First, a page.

At this point, in one embodiment, the receiver may perform error correction decoding on the received packets. The error correction decoder will first locate the errors, and use this information to identify the subchannels causing the errors. In one embodiment, if the number of bits in error in a given subchannel exceeds a threshold, then the channel is labeled bad. As one example, the threshold could be 50%—in other words, if more than 50% of the bits carried on a given subchannel are bad, the channel itself is tagged as bad. Any threshold may be used, however. In another embodiment, rather than making a “hard” decision to tag a channel as bad at a given threshold, a “soft” decision is made by incorporating several heuristics such as signal strength and other indicators of subchannel conditions.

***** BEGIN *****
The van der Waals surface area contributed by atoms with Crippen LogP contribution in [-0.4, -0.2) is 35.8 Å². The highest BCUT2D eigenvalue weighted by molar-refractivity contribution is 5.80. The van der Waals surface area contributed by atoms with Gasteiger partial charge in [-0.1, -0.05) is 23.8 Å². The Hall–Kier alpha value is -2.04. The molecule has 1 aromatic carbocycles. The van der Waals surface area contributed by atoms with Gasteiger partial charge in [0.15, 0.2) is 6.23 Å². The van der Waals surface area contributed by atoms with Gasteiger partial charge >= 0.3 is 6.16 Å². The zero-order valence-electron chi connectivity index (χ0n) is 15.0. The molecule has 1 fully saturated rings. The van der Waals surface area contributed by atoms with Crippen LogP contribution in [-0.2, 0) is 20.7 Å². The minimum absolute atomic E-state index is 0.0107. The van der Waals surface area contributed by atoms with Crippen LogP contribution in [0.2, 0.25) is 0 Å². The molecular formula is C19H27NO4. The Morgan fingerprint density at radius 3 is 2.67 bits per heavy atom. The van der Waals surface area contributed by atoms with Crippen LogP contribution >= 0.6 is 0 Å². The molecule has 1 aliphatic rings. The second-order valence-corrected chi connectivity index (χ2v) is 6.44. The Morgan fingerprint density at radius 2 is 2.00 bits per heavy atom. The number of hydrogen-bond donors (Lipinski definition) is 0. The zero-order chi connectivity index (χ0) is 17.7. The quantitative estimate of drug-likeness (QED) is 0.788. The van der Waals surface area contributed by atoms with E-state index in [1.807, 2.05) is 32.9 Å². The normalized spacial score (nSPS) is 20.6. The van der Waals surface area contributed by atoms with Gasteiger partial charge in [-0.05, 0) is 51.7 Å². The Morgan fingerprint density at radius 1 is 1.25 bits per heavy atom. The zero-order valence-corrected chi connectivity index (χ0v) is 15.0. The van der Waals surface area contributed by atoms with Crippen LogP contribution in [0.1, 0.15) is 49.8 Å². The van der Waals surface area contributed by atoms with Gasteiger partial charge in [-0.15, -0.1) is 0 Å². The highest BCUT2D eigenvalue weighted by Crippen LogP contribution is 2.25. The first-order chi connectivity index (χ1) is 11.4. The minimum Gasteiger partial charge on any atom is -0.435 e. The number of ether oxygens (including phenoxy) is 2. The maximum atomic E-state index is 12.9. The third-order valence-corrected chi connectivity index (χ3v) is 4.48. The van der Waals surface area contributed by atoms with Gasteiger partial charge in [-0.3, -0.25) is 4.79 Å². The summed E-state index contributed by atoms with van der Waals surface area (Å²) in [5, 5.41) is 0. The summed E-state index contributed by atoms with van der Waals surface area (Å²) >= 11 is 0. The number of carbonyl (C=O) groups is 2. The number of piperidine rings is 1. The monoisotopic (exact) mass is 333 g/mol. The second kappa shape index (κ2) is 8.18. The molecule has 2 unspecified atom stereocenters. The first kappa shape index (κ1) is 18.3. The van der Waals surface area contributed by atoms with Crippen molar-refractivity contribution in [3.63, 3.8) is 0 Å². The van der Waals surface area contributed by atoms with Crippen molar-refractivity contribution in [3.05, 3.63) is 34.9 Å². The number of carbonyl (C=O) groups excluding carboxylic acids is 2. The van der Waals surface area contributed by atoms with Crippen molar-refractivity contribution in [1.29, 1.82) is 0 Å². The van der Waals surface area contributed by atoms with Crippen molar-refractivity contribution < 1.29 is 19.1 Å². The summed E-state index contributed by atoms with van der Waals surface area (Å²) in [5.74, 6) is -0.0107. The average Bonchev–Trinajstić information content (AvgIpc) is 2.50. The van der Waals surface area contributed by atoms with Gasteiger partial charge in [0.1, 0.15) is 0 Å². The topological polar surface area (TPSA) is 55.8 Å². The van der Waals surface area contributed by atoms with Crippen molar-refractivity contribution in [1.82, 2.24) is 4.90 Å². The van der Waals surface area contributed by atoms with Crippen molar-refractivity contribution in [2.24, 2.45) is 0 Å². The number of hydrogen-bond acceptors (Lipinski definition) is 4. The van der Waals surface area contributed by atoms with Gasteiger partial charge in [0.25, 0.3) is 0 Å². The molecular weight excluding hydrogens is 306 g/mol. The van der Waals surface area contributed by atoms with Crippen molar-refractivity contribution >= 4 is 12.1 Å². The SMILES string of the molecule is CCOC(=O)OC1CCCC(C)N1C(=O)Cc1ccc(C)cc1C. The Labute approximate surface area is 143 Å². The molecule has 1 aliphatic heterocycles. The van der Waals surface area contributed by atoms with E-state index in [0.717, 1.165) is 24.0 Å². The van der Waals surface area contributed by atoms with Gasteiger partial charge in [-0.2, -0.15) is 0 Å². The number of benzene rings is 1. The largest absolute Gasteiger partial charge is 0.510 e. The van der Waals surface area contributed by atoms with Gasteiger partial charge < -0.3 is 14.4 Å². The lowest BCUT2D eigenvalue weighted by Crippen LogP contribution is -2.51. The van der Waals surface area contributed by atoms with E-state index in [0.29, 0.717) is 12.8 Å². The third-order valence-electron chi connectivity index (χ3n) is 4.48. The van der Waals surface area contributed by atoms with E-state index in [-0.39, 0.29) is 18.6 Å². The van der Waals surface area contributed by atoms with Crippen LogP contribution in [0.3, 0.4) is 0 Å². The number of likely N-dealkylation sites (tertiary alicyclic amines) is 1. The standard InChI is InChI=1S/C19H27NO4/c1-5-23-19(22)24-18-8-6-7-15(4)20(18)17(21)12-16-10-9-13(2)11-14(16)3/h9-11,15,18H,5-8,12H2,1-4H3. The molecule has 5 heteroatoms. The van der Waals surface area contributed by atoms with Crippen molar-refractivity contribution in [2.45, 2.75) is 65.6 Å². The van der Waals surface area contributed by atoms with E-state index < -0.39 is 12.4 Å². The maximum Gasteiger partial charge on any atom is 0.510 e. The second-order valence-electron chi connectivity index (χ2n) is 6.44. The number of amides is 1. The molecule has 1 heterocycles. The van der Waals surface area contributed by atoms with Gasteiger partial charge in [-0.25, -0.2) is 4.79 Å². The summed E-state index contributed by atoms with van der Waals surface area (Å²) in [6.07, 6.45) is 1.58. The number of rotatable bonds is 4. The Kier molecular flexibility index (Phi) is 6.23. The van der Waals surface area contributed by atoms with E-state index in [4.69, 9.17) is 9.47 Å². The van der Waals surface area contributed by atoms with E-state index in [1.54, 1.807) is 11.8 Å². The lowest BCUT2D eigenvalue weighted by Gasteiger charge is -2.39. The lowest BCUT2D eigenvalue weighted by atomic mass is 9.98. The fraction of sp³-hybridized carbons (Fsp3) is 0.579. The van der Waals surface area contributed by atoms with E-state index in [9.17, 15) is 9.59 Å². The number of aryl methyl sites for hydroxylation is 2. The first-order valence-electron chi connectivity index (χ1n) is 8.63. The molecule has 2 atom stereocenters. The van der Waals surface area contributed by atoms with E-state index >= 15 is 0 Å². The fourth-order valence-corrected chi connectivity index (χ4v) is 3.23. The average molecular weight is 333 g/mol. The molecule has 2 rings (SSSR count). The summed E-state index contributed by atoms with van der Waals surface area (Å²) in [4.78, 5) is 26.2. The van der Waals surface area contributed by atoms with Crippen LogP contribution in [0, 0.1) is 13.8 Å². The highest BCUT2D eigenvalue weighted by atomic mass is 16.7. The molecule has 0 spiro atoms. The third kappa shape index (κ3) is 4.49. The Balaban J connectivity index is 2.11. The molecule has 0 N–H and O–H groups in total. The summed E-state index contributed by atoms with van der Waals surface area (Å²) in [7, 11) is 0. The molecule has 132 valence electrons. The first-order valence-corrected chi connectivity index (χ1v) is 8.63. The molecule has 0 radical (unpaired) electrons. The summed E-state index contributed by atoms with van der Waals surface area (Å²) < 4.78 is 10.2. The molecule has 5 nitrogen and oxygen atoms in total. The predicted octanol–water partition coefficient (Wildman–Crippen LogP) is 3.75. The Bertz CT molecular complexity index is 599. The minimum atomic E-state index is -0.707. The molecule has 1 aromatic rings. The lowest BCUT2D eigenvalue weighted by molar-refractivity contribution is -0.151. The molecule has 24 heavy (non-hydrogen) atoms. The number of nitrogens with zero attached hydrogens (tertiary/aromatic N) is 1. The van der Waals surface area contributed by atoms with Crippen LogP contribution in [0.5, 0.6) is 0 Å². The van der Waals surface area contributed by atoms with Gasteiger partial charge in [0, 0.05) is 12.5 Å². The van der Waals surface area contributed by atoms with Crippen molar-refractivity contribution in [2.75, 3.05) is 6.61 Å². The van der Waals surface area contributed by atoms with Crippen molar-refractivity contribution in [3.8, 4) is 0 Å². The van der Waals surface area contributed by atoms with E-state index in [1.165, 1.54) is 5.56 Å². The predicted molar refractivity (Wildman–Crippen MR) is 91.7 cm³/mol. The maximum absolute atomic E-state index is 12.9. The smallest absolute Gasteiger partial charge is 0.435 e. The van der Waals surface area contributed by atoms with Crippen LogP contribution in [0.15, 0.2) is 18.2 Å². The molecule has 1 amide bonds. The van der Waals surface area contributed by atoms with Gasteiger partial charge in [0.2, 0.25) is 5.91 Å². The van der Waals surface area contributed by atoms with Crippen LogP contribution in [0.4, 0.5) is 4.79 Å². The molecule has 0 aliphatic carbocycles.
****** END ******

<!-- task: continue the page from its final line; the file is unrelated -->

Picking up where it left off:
The process of detecting and labeling subchannels is depicted in
Finally, the receiver may broadcast a vector indicating which channels are bad channels and which channels are good channels 404. The sender may receive the vector and use it to relocate transmissions to the better subchannels. Other clients may also use the bad channel information to make subchannel selection. In some embodiments, the receiver repeats the error detection process at a regular interval and updates the error vector so that new subchannels can be selected as conditions change. In other embodiments, the receiver repeatedly broadcasts the error vector at a regular interval (with or without repeating the checking process). For example, the error vector could be broadcast every ten seconds.